Der Spiegel, one of the largest newspapers in Germany, recently published a report about escalating neo-Nazi activity in Saxony. An important and informative story on how people encounter neo-Nazis in everyday life, in local politics, and online. To read this story (in English), please click on the link below.
Post by Erica Fagen
Euro 2012, co-hosted by Poland and Ukraine, is just four days away. As an England fan, I hope to see the team win and succeed. (Though that may be wishful thinking, considering England’s track record in recent years). Buzz and excitement is in the air, with people taking their jerseys out, placing their bets, and looking forward to a good tournament. However, despite all this excitement, and the camaraderie that sport brings, there is an ugly foreshadowing to Euro. Concerns have been expressed over the warnings of xenophobic, racist, and homophobic taunts at football stadiums. Some Polish gay football fans asked for separate seating at matches to avoid taunts from other football fans. Anti-Semitic football merchandise is being sold in Poland. Football has seen xenophobic behaviour before, the stories around Euro 2012 is just another chapter in this ugly side of football.
Franklin Foer, in his acclaimed book, How Soccer Explains the World: An Unlikely Theory of Globalization, highlights the fact that xenophobic slurs can be heard at football matches across Europe. The Paris Saint-Germain stadium deals with crude chants, as does Chelsea’s. Anti-Semitic taunts at the Tottenham Hotspur stadium have been talked about elsewhere. Given the prevalence of xenophobia, racism, and homophobia in football, it makes us rethink the role of sport in society. Is it really a uniting factor, as the Olympic mystique suggests? The stories surrounding Euro 2012 not only make us reconsider sport culture, but how hate is discussed and handled in relation to professional sports.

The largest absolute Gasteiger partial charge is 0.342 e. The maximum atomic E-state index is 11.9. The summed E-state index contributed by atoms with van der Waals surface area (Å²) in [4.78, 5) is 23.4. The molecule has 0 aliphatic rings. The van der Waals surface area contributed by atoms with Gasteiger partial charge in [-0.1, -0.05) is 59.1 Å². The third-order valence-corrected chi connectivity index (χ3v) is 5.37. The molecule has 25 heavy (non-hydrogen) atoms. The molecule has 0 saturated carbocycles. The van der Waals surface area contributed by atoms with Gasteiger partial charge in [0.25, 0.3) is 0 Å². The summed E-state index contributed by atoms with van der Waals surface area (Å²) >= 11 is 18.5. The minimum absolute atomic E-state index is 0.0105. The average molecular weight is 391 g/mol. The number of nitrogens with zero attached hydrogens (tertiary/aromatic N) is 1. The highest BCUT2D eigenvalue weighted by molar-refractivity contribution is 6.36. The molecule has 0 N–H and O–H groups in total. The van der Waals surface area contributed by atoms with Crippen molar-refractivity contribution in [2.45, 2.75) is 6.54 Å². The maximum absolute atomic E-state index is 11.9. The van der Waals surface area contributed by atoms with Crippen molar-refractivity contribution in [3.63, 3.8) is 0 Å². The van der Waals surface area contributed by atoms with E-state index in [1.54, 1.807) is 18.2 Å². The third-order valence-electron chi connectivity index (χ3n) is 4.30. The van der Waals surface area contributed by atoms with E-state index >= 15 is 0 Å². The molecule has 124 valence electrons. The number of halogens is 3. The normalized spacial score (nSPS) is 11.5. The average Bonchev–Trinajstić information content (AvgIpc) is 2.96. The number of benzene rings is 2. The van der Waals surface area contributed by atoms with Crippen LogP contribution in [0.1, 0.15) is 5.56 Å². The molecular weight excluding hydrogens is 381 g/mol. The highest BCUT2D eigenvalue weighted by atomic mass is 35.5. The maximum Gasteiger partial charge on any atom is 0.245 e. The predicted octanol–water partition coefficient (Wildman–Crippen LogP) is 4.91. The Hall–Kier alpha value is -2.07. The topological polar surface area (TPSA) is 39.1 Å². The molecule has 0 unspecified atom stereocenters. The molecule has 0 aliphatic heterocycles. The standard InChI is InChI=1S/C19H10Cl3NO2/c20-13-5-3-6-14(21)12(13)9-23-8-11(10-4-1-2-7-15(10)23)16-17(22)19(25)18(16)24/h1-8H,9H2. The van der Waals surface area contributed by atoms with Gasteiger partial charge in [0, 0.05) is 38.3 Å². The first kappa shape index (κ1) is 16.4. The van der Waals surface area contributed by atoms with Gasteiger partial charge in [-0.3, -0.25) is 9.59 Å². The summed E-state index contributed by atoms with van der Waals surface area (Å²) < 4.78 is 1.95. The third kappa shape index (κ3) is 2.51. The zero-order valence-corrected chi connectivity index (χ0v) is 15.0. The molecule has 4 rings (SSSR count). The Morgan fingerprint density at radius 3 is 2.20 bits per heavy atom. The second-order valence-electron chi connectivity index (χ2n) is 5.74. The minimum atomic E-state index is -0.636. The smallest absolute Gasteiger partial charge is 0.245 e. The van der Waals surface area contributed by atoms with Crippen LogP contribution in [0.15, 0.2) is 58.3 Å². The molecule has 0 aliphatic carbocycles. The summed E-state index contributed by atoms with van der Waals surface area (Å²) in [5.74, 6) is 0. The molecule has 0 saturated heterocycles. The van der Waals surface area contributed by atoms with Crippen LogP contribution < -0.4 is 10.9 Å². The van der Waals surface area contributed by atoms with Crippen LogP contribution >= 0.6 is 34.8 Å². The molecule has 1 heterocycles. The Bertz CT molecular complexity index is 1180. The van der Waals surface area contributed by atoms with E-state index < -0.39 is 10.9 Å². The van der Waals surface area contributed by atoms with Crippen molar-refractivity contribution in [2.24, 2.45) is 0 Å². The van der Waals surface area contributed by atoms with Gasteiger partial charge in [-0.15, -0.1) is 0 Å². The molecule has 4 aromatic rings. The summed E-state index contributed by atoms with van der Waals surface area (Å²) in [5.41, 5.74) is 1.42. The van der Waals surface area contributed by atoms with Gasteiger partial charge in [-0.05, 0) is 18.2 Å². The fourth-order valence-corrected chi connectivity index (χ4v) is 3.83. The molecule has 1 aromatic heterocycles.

With all these things said about Euro 2012 and other ugly incidents in football, it is important to note that individuals and organizations are taking a stance against various forms of hate in sports. The Kick It Out Campaign seeks to “kick out” racism in sports, and a recent campaign of theirs featured Premier League stars like Frank Lampard speaking against hatred. This organization”s website also features a story about “Football Against Prejudices,” a Ukrainian organization comprised of anti-racist activists and football fans, who are telling tourists not to be concerned about neo-Nazi groups, as they will likely stay away from the big events. They are dedicated to taking a stance against neo-Nazi activity and work closely with other organizations to monitor right wing activity. One of the organizations they are working with is FARE. FARE, or Football Against Racism in Europe, was founded in 1999 to combat any kind of discrimination in football. This organization now has branches in more than forty countries. These organizations, along with the humourous, anti-Nazi photographs I discussed in my last post, are also a kind of resistance against “the hate merchants.” Dedicated to fighting xenophobia and discrimination in sports, they are key to consider when discussing how people counter hate in their midst. Like the photographs on Flickr, these organizations show us that people are indeed taking a stance against racism, homophobia, and other forms of hate. Along with cheering for England during the Euro 2012 tournament, I will be sure to see how people combat hate in their midst, whether as a football superstar or dedicated football fan.